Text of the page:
User experience is a two-way street

Technology is no longer a one-way street. As it matures beyond a luxury for most people, consumer expectations tend to grow and many are searching for a more interactive user experience (UX), Fast Company reports.

Technology is no longer a one-way street. As it matures beyond a luxury for most people, consumer expectations tend to grow and many are searching for a more interactive user experience (UX), Fast Company reports.

Brands must utilize today's biggest technological trends - such as mobile, geolocation, social media and real time - to create a two-way conversation between user and company. Oftentimes, the relationship companies facilitate with customers through these mediums are "woefully onesided," the media outlet notes, which hurts customer satisfaction and loyalty.

"Without thoughtful user experience (UX), consumers meander without direction, reward, or utility," the media outlet explains. "And their attention, and ultimately loyalty, follows. "

Simply being present on "trendy" channels such as Facebook, Twitter, LinkedIn, foursquare or Pinterest is not enough to engage users. Companies are "designing for the sake of designing" without the customer experience in mind.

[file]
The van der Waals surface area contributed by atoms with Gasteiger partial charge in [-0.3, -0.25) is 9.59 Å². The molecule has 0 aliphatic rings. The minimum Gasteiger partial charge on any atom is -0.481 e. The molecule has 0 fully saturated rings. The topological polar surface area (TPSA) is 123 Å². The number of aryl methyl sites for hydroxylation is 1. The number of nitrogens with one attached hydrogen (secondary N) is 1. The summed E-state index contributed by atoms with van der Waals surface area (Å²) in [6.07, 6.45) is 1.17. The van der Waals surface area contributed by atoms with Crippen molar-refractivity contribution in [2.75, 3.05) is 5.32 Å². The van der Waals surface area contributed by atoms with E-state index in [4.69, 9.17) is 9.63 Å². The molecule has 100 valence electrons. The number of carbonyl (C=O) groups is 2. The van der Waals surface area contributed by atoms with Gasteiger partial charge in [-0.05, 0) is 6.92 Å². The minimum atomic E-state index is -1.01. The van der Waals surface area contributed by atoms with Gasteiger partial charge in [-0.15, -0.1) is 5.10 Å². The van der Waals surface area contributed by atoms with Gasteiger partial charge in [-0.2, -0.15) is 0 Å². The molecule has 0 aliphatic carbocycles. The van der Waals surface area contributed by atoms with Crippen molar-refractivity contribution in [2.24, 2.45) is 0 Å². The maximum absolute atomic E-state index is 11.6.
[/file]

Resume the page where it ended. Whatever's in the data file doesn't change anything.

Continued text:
For example, a QR code on a webpage that isn't optimized for mobile devices (where it would be utilized most effectively) leaves users disenchanted and unlikely to return to that site in the future.

"The primary function of UX is the development of an architecture that creates a delightful, emotional, and sensory experience," the media outlet states. "UX is, among many things, designed to be experiential, affective, useful, productive, and entertaining. And, most importantly, it’s devised with an end in mind where the means to that end is efficient and optimized for each channel."

One channel where two-way engagement is essential for loyalty is Twitter. According to the blog for technology expert Peter G. McDermott, social media posts tend to have very short lifespans, and if a company doesn't respond to a request, issue or inquiry within that tiny window (usually minutes), it risks disengaging its audience.

He adds that if a business posts a new product and its paying customers ask questions about it - such as benefits, costs, differences from a previous product - it's now expected that there's a real human on the other end with an answer. Automating this process or ignoring it altogether isn't using the social platform to its fullest potential.

Fast Company's design blog points to a standout app from this year's Interaction Awards that enhances UX. ReadyForZero, an online financial program designed to help people eliminate debt, creates a personalized experience that, according to Award juror Younghee Jung, allows users to feel "important" and "loved."